My friend Rick Ezell recently pointed out in his newsletter that “At the Academy Awards, since 1981 not a single film has won Best Picture without at least being nominated for Best Film Editing? Why? Because good editing makes for a better film.”

If there was an Oscar for Best Sermon, I suspect the same trend would be seem – the Best Sermon would also qualify for Best Sermon Editing, because good editing makes for a better sermon.

This is one of the realities I try to impress upon preaching students, but it’s also a reminder that we veteran preachers need to hear as well. In the process of developing a message, a faithful preacher will come up with far more content than can be used in a single sermon, whether it is designed for 20 minutes, 35, or an hour-long marathon. The availability of online sources and Bible software like Logos only makes the challenge greater.

With all that material at hand, the key to move from good exegesis to great sermon is editing. We have to identify the key biblical idea in the text, analyze what the text says about idea, and determine the best strategy for explaining, illustrating and applying that idea in a way that listeners will grasp it and engage with it for positive life change.

That’s also a reason why writing your sermon in advance is a valuable discipline. It is hard to edit what you haven’t written, and the process of writing also helps the preacher more effectively wrestle with the text and recall the message in the moments of delivery.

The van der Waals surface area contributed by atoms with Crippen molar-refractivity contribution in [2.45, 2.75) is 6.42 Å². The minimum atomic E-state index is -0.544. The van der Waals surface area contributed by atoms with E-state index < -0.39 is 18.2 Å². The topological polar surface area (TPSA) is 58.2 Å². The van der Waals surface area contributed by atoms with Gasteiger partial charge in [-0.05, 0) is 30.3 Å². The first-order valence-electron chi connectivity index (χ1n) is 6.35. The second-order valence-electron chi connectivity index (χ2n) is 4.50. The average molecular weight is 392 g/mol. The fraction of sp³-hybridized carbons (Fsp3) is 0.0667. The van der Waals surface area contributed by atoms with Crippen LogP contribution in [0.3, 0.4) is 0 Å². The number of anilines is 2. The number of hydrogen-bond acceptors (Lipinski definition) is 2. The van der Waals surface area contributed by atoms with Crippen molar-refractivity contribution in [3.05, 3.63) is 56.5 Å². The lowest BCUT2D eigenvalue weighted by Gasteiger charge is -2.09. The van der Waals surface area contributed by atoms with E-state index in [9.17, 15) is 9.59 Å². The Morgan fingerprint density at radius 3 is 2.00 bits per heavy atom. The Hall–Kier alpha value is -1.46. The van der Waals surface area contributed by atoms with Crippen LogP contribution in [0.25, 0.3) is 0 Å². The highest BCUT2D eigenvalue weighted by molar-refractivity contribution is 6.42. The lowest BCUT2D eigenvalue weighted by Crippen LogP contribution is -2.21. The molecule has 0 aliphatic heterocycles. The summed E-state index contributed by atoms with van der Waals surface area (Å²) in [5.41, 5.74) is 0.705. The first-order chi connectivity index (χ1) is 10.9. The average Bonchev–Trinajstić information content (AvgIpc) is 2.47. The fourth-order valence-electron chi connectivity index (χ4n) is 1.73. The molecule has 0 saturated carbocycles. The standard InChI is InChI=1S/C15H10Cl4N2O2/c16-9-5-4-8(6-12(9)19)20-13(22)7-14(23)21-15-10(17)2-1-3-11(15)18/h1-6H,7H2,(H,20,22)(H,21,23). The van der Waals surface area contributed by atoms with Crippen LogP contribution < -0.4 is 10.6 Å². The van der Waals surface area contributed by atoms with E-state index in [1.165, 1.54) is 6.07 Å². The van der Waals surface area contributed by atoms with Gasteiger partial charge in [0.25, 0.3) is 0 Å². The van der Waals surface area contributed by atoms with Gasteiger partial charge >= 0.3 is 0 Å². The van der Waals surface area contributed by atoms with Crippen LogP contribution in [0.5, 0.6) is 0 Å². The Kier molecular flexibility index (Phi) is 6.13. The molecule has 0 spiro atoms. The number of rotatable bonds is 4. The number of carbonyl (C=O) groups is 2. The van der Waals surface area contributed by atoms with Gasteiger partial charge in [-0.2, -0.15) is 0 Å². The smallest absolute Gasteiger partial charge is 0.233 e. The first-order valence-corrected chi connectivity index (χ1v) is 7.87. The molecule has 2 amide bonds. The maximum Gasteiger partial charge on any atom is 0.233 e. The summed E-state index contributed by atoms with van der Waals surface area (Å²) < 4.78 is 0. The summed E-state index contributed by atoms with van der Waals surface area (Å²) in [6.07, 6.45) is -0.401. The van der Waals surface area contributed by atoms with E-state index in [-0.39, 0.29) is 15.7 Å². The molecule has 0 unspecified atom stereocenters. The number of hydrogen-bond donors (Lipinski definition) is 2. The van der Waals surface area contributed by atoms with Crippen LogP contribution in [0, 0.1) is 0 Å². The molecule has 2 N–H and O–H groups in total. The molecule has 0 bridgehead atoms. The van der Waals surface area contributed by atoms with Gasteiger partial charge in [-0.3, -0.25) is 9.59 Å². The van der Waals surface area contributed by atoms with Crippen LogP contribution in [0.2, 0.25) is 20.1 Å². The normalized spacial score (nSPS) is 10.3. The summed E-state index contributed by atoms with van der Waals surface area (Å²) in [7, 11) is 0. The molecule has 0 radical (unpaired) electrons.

And it’s hard to do all that late on a Saturday night, so give yourself time to write well and edit well. It will pay dividends in sermon quality on Sunday!


Michael Duduit
Follow on Twitter @MichaelDuduit

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About The Author

Michael Duduit is the founding publisher and editor of Preaching magazine. He is also the founding Dean of the new College of Christian Studies and Professor of Christian Ministry at Anderson University in Anderson, South Carolina. Michael is author and editor of several books, including the Handbook of Contemporary Preaching (Broadman & Holman Press), Joy in Ministry (Baker Books), Preaching With Power (Baker) and Communicate With Power (Baker). From 1996 until 2000 he served as editor of the Abingdon Preaching Annual series. His email newsletter, PreachingNow, is read each week by more than 40,000 pastors and church leaders in the U.S. and around the world. He is founder and director of the National Conference on Preaching and the International Congress on Preaching, which has been held in 1997 at Westminster Chapel in London, 2002 at the University of Edinburgh, Scotland, and 2007at Cambridge. He has been a pastor and associate pastor, has served a number of churches as interim pastor, and speaks regularly for churches, colleges and conferences.

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